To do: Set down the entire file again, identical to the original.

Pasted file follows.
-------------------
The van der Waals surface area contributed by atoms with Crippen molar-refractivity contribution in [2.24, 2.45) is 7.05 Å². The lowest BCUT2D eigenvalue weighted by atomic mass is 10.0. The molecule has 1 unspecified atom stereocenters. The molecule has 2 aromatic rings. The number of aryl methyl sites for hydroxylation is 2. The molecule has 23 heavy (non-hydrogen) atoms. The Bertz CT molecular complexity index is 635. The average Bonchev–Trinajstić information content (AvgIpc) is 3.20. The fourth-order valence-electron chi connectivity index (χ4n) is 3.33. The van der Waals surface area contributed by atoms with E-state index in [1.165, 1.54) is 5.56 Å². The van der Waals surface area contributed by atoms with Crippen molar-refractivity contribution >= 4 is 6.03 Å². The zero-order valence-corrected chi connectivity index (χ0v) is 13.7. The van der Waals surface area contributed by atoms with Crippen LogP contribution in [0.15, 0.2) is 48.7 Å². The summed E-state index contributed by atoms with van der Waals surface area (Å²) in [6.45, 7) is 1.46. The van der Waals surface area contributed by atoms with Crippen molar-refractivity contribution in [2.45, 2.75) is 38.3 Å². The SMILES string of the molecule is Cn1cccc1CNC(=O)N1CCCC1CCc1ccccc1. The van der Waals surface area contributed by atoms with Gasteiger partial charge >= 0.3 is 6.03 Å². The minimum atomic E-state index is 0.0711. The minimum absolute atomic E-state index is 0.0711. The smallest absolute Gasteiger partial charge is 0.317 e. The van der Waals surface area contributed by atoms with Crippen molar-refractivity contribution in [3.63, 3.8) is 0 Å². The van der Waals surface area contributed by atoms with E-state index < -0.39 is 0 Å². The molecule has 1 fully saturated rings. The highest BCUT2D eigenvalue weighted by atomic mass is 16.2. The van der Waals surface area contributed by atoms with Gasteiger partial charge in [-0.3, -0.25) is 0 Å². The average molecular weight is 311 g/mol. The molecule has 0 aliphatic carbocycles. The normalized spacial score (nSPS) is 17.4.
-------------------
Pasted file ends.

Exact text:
The van der Waals surface area contributed by atoms with Crippen molar-refractivity contribution in [2.24, 2.45) is 7.05 Å². The lowest BCUT2D eigenvalue weighted by atomic mass is 10.0. The molecule has 1 unspecified atom stereocenters. The molecule has 2 aromatic rings. The number of aryl methyl sites for hydroxylation is 2. The molecule has 23 heavy (non-hydrogen) atoms. The Bertz CT molecular complexity index is 635. The average Bonchev–Trinajstić information content (AvgIpc) is 3.20. The fourth-order valence-electron chi connectivity index (χ4n) is 3.33. The van der Waals surface area contributed by atoms with E-state index in [1.165, 1.54) is 5.56 Å². The van der Waals surface area contributed by atoms with Crippen molar-refractivity contribution >= 4 is 6.03 Å². The zero-order valence-corrected chi connectivity index (χ0v) is 13.7. The van der Waals surface area contributed by atoms with Crippen LogP contribution in [0.15, 0.2) is 48.7 Å². The summed E-state index contributed by atoms with van der Waals surface area (Å²) in [6.45, 7) is 1.46. The van der Waals surface area contributed by atoms with Crippen molar-refractivity contribution in [2.45, 2.75) is 38.3 Å². The SMILES string of the molecule is Cn1cccc1CNC(=O)N1CCCC1CCc1ccccc1. The van der Waals surface area contributed by atoms with Gasteiger partial charge >= 0.3 is 6.03 Å². The minimum atomic E-state index is 0.0711. The minimum absolute atomic E-state index is 0.0711. The smallest absolute Gasteiger partial charge is 0.317 e. The van der Waals surface area contributed by atoms with Crippen molar-refractivity contribution in [3.63, 3.8) is 0 Å². The van der Waals surface area contributed by atoms with E-state index < -0.39 is 0 Å². The molecule has 1 fully saturated rings. The highest BCUT2D eigenvalue weighted by atomic mass is 16.2. The van der Waals surface area contributed by atoms with Gasteiger partial charge in [-0.3, -0.25) is 0 Å². The average molecular weight is 311 g/mol. The molecule has 0 aliphatic carbocycles. The normalized spacial score (nSPS) is 17.4.